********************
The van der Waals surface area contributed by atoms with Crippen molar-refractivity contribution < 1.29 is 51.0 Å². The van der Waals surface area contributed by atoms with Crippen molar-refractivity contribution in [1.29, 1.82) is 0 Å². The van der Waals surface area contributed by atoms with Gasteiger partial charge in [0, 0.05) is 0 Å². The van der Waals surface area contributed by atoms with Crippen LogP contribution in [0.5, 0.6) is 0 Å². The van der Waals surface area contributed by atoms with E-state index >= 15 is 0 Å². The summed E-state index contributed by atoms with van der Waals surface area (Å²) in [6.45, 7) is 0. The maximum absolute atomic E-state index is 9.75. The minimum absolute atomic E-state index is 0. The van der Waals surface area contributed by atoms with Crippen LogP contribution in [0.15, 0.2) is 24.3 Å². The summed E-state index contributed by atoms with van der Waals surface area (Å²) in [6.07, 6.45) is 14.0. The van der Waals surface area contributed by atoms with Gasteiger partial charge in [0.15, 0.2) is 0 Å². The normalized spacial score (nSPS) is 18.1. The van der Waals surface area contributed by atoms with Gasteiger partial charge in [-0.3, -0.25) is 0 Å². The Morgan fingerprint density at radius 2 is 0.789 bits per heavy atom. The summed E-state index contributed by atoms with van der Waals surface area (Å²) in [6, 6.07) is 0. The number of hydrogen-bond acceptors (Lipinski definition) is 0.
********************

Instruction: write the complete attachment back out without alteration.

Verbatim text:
The van der Waals surface area contributed by atoms with Crippen molar-refractivity contribution < 1.29 is 51.0 Å². The van der Waals surface area contributed by atoms with Crippen molar-refractivity contribution in [1.29, 1.82) is 0 Å². The van der Waals surface area contributed by atoms with Gasteiger partial charge in [0, 0.05) is 0 Å². The van der Waals surface area contributed by atoms with Crippen LogP contribution in [0.5, 0.6) is 0 Å². The van der Waals surface area contributed by atoms with E-state index >= 15 is 0 Å². The summed E-state index contributed by atoms with van der Waals surface area (Å²) in [6.45, 7) is 0. The maximum absolute atomic E-state index is 9.75. The minimum absolute atomic E-state index is 0. The van der Waals surface area contributed by atoms with Crippen LogP contribution in [0.15, 0.2) is 24.3 Å². The summed E-state index contributed by atoms with van der Waals surface area (Å²) in [6.07, 6.45) is 14.0. The van der Waals surface area contributed by atoms with Gasteiger partial charge in [0.15, 0.2) is 0 Å². The normalized spacial score (nSPS) is 18.1. The van der Waals surface area contributed by atoms with Gasteiger partial charge in [-0.3, -0.25) is 0 Å². The Morgan fingerprint density at radius 2 is 0.789 bits per heavy atom. The summed E-state index contributed by atoms with van der Waals surface area (Å²) in [6, 6.07) is 0. The number of hydrogen-bond acceptors (Lipinski definition) is 0.